The 1 g (or even 1.5+ g) per lb of body weight standard seems to dominate, but how necessary is it?
In Arnold Schwarzenegger's book "Arnold's Bodybuilding for Men," (p. 214) he recommends only about 100-150 g of protein per day, and stresses that the perceived protein requirements for bodybuilders is excessive: http://books.google.com/books?id=bCcfV-bmeTMC&lpg=PP1&dq=arnold's%20bodybuilding%20for%20men&pg=PA214#v=onepage&q=protein&f=false
This topic also makes me wonder about issues like nitrogen balance in the context of bodybuilding, which I don't know much about.
In the same way that everyone does differently on various ratios of fat, protein, and carbs, can it be true that the amount of protein necessary to build muscle varies from person to person? Could calorie intake (as opposed to macro ratios) be much more important?
An important consideration is protein utilization/digestion/assimilation.
I think that properly chewed, animal-source protein, run through a healthy digestive tract can allow the body to make good use of far less protein than the recommended 1-1.5gms/lb dose.
Glutamine and BCAA (taken on an empty stomach between meals) as previously noted by Jon can also allow you to take in less "protein" and still gain strength/stimulate hypertrophy.
I'd say, if you were going to try and maximize your anabolic potential, to make sure your testosterone and growth hormone needs are well-taken care of. Also, branched chain amino acids and glutamine should probably be emphasized. The BCAAs will help prevent muscle catabolism.
I think the whole nitrogen balance thing is kinda bunk. I'd like to see some legit papers on this. I remember reading all about this when I first started getting into weightlifting, 15 years ago, but I haven't seen it make a real difference in reality. I also read, back then, you could only assimilate 30g of protein or something similarly low per meal. Since eating Paleo, I put down much more than this in a meal and feel my muscle anabolism is still just as good.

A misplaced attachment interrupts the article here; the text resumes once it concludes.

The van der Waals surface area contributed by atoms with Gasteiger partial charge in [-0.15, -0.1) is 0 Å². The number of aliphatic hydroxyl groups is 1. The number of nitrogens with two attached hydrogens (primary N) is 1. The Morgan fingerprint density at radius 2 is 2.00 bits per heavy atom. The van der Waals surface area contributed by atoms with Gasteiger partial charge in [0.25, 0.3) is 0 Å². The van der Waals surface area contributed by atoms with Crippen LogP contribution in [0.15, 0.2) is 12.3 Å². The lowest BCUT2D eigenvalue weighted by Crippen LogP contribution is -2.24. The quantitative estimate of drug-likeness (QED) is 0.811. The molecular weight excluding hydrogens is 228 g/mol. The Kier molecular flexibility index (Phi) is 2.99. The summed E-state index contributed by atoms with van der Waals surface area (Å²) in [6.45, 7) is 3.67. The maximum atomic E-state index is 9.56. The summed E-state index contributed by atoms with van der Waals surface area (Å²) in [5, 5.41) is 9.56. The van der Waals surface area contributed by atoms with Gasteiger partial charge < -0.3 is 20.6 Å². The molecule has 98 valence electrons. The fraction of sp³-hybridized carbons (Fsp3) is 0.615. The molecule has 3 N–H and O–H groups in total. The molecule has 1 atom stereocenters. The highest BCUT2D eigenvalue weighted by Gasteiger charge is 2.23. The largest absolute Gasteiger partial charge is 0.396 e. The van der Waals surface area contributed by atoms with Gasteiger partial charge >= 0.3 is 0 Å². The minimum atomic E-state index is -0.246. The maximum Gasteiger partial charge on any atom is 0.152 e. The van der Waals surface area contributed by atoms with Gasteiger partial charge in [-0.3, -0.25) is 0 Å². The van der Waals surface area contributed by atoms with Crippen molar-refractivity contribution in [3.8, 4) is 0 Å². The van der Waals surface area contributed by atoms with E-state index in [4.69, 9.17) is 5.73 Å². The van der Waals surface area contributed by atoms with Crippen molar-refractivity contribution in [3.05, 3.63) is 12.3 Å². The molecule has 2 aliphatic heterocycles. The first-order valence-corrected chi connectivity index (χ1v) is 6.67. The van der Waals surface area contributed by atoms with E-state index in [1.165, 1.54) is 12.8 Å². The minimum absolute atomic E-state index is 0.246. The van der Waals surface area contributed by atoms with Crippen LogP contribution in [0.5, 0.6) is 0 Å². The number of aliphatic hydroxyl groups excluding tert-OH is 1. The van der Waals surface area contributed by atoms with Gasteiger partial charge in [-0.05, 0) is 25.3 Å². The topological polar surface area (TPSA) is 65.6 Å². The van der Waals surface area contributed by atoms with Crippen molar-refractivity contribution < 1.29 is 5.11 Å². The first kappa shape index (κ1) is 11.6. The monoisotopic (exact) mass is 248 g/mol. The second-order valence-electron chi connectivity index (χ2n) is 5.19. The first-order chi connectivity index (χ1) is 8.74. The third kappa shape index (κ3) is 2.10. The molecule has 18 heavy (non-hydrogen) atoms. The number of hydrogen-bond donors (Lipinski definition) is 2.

Like all things, individual variance is quite high. For most people, having a large caloric content from amino acids will be beneficial to gaining muscle. It sounds like some self experimentation may be appropriate. See if you can get away with consuming less protein and still build muscle.
Arnold is certainly a genetic freak, and more incline to build hypertrophy than most people, but he is no scientist.
The best response I've ever read on this subject comes from an interview with A. Scott Connelly, who probably knows as much about dietary protein and body composition as anyone alive:
"Q: In your opinion, how much protein should a serious strength-power athlete consume on a daily basis?
A: My real world answer to this question is to “consume as much as you can.” The response in muscle growth induced by resistance training to increasing dietary protein intake is virtually linear over a range of intakes that are attainable by human beings. For example human research shows that muscle mass gains are doubled by escalating intake of protein from two to three grams per kilogram of bodyweight. I have worked with subjects who’ve reached daily intakes of 400 grams per day with spectacular gains in LBM [lean body mass].
There are theoretical concerns surrounding the fact that any excess intake of amino acids over immediate requirements activate degradation pathways and that there can be finite limits to these mechanisms. In reality this is only an issue for the rare individual with genetic disorders of amino acid metabolism (phenylketonuria, for example) as the capacity for amino acid oxidation [burning] can be ramped up very rapidly to keep pace with intake values that are practically attainable. The pattern of consumption should be multiple feedings throughout the day with the protein content of each feeding representing equal fractions of the daily total. Disproportionate large quantities consumed at single feedings increases oxidative loss of amino acids as the system is geared to maintain individual plasma [blood] amino acid levels within certain limits of one another. Flooding the plasma with large excesses above physiologic ranges is immediately followed by irreversible oxidation of the excess."